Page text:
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Of Gifts and Fire Escapes

Published: 25 June 2019


You must think that I am crazy. You must have wondered, at least once, where I am getting all these images and words when we haven't even spoken for five comulative minutes. And you might be wondering what it would be like for me when you finally move— as was my plan these last few days, if only things felt right.

Losing sight of you changes nothing. Just as that song sung by a gargoyle said, I have only to close my eyes and there you will be. It makes no difference whether you are really here or really there. We haven't spoken. In these past eleven months, I can count with my fingers the number of times our eyes met. But you are all that I see even as I am writing this.

If things went right for me, I would have gone. You would no longer hear of that giant crying in the fire escape, being assured by everybody who is anybody that everything will be alright. You would no longer see that shadow passing through the other door, from the holes in the walls, smelling of custard, elcaire and red Marlboros. You would no longer hear the muted strumming of a black guitar and, maybe, a whispered song.

But I carry you with me. To another fire escape. Through another set of doors. In another room of programmers who would rather not hear any voice, be it mine or someone else's. But you will have been comfortable. That last gift that I wanted to give you. And I will have been the same. Desolate. Feeling what I'm feeling. Thinking what I'm thinking.

I do not know what your opinion of me is, only that you have one. And it's sad that you have formed them based on conversations with people who don't even know me. What gave you the impression that he would know how my mind works when all we ever did together was play songs in his team's aquarium and rehearse Edwin McCain's I'll Be? If you had any questions, why didn't you just ask me? I had always just been there, looking for any decent conversation what will come my way.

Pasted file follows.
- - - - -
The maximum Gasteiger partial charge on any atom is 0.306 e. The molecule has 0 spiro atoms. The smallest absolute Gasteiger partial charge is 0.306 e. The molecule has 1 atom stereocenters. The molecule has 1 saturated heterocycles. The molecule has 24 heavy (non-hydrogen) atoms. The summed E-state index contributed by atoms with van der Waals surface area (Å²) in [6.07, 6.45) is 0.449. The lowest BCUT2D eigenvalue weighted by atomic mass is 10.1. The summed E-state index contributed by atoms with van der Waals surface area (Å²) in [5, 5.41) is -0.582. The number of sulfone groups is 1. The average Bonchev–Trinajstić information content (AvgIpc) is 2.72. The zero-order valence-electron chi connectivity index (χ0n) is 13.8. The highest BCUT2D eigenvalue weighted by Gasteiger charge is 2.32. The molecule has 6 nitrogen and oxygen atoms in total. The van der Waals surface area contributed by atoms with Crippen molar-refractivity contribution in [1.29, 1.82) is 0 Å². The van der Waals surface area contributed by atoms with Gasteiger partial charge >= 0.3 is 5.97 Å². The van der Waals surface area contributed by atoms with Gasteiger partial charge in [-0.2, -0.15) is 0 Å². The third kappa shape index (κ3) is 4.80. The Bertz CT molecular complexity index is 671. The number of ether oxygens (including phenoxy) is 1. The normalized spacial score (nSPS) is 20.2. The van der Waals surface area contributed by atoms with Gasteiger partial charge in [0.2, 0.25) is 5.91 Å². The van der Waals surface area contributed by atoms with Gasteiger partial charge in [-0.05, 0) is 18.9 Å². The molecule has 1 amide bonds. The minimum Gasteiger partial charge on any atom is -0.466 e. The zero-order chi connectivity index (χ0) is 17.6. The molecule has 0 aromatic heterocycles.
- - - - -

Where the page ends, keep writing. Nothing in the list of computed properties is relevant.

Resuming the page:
Did I confuse you? Did I scare you? What could he or anyone else have said that would have reassured you, cleared things up for you, made you understand where I was coming from? Nobody knew me then. Nobody knows me now. Not the handful of co-workers that I seem to be spending so much time with. Not even the employee relations specialists who are only too quick to say “move on“ instead of “hang in there”.

At the end of the day, I go home alone with just you in my thoughts: how could she have felt about me when we almost ran into each other by the water dispenser; what does she think about that long, black shirt; was it even difficult for her to get those lavenders under my desk; did she, even once, wear the silver bracelet; how would she feel about me tomorrow? And I sleep. And in the morning, I wonder how you would be when I see you again.

You never asked me. And I suppose you never will given that things are going your way. Away from those glass walls that made you visible. Away from that counter where I used to hope that I would see you. Away from that bench at the corridor where I used to make my own noises, where I wrote for you that song about being the light that shines on Friday nights.

While these words may be empty to you, they will be all that I have. And I will keep them for a long time— longer than you can imagine. Because they are more than just ideas. You were never just an idea.